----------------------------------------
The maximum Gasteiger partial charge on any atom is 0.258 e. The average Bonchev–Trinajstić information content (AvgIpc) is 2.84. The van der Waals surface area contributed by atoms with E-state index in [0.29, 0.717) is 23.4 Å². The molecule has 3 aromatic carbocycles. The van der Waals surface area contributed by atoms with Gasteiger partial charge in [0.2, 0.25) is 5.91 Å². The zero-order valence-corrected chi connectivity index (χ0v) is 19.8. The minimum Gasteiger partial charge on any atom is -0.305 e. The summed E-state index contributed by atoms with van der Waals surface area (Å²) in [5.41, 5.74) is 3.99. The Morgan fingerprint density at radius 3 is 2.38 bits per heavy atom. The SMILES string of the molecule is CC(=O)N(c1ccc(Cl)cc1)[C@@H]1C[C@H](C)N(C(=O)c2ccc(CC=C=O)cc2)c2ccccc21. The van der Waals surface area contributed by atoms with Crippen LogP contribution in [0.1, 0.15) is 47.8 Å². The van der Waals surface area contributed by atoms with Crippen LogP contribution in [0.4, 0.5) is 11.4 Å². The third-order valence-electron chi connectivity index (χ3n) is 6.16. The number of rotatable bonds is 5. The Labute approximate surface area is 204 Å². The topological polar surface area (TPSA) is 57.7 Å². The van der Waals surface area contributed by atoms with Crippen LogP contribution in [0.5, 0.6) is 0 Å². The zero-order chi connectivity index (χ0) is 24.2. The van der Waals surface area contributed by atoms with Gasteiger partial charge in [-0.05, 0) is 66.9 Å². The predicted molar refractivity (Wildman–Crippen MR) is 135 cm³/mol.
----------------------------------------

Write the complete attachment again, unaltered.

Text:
The maximum Gasteiger partial charge on any atom is 0.258 e. The average Bonchev–Trinajstić information content (AvgIpc) is 2.84. The van der Waals surface area contributed by atoms with E-state index in [0.29, 0.717) is 23.4 Å². The molecule has 3 aromatic carbocycles. The van der Waals surface area contributed by atoms with Gasteiger partial charge in [0.2, 0.25) is 5.91 Å². The zero-order valence-corrected chi connectivity index (χ0v) is 19.8. The minimum Gasteiger partial charge on any atom is -0.305 e. The summed E-state index contributed by atoms with van der Waals surface area (Å²) in [5.41, 5.74) is 3.99. The Morgan fingerprint density at radius 3 is 2.38 bits per heavy atom. The SMILES string of the molecule is CC(=O)N(c1ccc(Cl)cc1)[C@@H]1C[C@H](C)N(C(=O)c2ccc(CC=C=O)cc2)c2ccccc21. The van der Waals surface area contributed by atoms with Crippen LogP contribution in [0.1, 0.15) is 47.8 Å². The van der Waals surface area contributed by atoms with Crippen LogP contribution in [0.4, 0.5) is 11.4 Å². The third-order valence-electron chi connectivity index (χ3n) is 6.16. The number of rotatable bonds is 5. The Labute approximate surface area is 204 Å². The topological polar surface area (TPSA) is 57.7 Å². The van der Waals surface area contributed by atoms with Crippen LogP contribution in [0.5, 0.6) is 0 Å². The zero-order chi connectivity index (χ0) is 24.2. The van der Waals surface area contributed by atoms with Gasteiger partial charge in [-0.05, 0) is 66.9 Å². The predicted molar refractivity (Wildman–Crippen MR) is 135 cm³/mol.